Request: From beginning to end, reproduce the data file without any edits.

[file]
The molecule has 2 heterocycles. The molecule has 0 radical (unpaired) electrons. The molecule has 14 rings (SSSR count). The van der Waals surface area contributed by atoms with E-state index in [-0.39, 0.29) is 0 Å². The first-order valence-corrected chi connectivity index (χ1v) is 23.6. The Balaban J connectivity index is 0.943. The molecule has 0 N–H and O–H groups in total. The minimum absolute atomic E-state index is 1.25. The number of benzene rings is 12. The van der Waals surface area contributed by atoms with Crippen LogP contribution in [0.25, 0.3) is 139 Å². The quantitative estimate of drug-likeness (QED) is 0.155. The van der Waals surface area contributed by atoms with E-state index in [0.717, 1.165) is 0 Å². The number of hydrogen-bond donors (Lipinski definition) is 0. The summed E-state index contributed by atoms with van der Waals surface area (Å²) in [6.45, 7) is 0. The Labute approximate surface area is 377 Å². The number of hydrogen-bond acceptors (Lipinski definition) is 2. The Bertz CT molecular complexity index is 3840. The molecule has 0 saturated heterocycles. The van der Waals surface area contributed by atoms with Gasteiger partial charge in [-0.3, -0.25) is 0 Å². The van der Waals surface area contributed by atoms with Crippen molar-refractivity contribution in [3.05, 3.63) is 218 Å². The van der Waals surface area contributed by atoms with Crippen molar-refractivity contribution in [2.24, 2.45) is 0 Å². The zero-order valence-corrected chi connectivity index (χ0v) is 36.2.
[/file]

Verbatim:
The molecule has 2 heterocycles. The molecule has 0 radical (unpaired) electrons. The molecule has 14 rings (SSSR count). The van der Waals surface area contributed by atoms with E-state index in [-0.39, 0.29) is 0 Å². The first-order valence-corrected chi connectivity index (χ1v) is 23.6. The Balaban J connectivity index is 0.943. The molecule has 0 N–H and O–H groups in total. The minimum absolute atomic E-state index is 1.25. The number of benzene rings is 12. The van der Waals surface area contributed by atoms with Crippen LogP contribution in [0.25, 0.3) is 139 Å². The quantitative estimate of drug-likeness (QED) is 0.155. The van der Waals surface area contributed by atoms with E-state index in [0.717, 1.165) is 0 Å². The number of hydrogen-bond donors (Lipinski definition) is 0. The summed E-state index contributed by atoms with van der Waals surface area (Å²) in [6.45, 7) is 0. The Labute approximate surface area is 377 Å². The number of hydrogen-bond acceptors (Lipinski definition) is 2. The Bertz CT molecular complexity index is 3840. The molecule has 0 saturated heterocycles. The van der Waals surface area contributed by atoms with Gasteiger partial charge in [-0.3, -0.25) is 0 Å². The van der Waals surface area contributed by atoms with Crippen molar-refractivity contribution in [3.05, 3.63) is 218 Å². The van der Waals surface area contributed by atoms with Crippen molar-refractivity contribution in [2.24, 2.45) is 0 Å². The zero-order valence-corrected chi connectivity index (χ0v) is 36.2.